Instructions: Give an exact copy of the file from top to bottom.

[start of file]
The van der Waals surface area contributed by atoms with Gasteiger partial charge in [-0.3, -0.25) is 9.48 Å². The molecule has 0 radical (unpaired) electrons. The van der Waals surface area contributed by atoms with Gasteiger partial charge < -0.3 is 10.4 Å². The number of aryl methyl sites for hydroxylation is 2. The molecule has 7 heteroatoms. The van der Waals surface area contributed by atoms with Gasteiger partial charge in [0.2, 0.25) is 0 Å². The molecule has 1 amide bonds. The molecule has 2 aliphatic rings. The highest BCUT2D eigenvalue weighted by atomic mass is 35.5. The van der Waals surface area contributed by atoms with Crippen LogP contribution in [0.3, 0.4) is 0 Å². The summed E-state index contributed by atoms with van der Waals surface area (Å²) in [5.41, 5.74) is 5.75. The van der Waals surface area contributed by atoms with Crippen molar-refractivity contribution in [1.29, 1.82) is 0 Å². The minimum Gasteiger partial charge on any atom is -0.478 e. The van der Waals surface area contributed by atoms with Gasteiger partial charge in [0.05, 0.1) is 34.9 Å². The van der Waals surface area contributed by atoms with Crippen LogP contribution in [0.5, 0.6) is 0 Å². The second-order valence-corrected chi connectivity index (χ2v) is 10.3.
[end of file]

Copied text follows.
The van der Waals surface area contributed by atoms with Gasteiger partial charge in [-0.3, -0.25) is 9.48 Å². The molecule has 0 radical (unpaired) electrons. The van der Waals surface area contributed by atoms with Gasteiger partial charge < -0.3 is 10.4 Å². The number of aryl methyl sites for hydroxylation is 2. The molecule has 7 heteroatoms. The van der Waals surface area contributed by atoms with Gasteiger partial charge in [0.2, 0.25) is 0 Å². The molecule has 1 amide bonds. The molecule has 2 aliphatic rings. The highest BCUT2D eigenvalue weighted by atomic mass is 35.5. The van der Waals surface area contributed by atoms with Crippen LogP contribution in [0.3, 0.4) is 0 Å². The summed E-state index contributed by atoms with van der Waals surface area (Å²) in [5.41, 5.74) is 5.75. The van der Waals surface area contributed by atoms with Crippen molar-refractivity contribution in [1.29, 1.82) is 0 Å². The minimum Gasteiger partial charge on any atom is -0.478 e. The van der Waals surface area contributed by atoms with Gasteiger partial charge in [0.05, 0.1) is 34.9 Å². The van der Waals surface area contributed by atoms with Crippen LogP contribution in [0.5, 0.6) is 0 Å². The second-order valence-corrected chi connectivity index (χ2v) is 10.3.